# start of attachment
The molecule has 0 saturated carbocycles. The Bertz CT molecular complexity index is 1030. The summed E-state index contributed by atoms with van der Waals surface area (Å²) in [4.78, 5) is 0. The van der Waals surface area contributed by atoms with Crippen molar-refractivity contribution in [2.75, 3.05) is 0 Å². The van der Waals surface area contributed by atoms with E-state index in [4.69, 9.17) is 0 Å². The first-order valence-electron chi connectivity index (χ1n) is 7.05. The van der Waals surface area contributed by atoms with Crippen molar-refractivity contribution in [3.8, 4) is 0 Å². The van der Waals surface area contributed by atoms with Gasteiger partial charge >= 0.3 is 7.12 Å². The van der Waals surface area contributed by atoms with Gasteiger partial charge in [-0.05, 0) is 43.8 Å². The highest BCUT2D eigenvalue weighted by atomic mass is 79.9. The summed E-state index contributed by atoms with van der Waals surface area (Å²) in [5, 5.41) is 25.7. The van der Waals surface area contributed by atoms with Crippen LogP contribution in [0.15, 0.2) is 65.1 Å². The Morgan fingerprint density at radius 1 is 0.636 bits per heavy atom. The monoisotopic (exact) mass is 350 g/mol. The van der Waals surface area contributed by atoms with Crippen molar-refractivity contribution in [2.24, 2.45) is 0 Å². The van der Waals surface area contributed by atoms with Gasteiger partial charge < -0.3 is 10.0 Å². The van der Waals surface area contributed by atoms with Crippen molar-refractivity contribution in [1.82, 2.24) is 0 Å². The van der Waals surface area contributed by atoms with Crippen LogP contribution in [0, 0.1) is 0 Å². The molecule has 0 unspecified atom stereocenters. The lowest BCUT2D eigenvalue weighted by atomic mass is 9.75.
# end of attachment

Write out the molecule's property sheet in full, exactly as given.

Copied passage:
The molecule has 0 saturated carbocycles. The Bertz CT molecular complexity index is 1030. The summed E-state index contributed by atoms with van der Waals surface area (Å²) in [4.78, 5) is 0. The van der Waals surface area contributed by atoms with Crippen molar-refractivity contribution in [2.75, 3.05) is 0 Å². The van der Waals surface area contributed by atoms with E-state index in [4.69, 9.17) is 0 Å². The first-order valence-electron chi connectivity index (χ1n) is 7.05. The van der Waals surface area contributed by atoms with Crippen molar-refractivity contribution in [3.8, 4) is 0 Å². The van der Waals surface area contributed by atoms with Gasteiger partial charge >= 0.3 is 7.12 Å². The van der Waals surface area contributed by atoms with Gasteiger partial charge in [-0.05, 0) is 43.8 Å². The highest BCUT2D eigenvalue weighted by atomic mass is 79.9. The summed E-state index contributed by atoms with van der Waals surface area (Å²) in [5, 5.41) is 25.7. The van der Waals surface area contributed by atoms with Crippen LogP contribution in [0.15, 0.2) is 65.1 Å². The Morgan fingerprint density at radius 1 is 0.636 bits per heavy atom. The monoisotopic (exact) mass is 350 g/mol. The van der Waals surface area contributed by atoms with Crippen molar-refractivity contribution in [2.24, 2.45) is 0 Å². The van der Waals surface area contributed by atoms with Gasteiger partial charge < -0.3 is 10.0 Å². The van der Waals surface area contributed by atoms with Crippen molar-refractivity contribution in [1.82, 2.24) is 0 Å². The van der Waals surface area contributed by atoms with Crippen LogP contribution in [0, 0.1) is 0 Å². The molecule has 0 unspecified atom stereocenters. The lowest BCUT2D eigenvalue weighted by atomic mass is 9.75.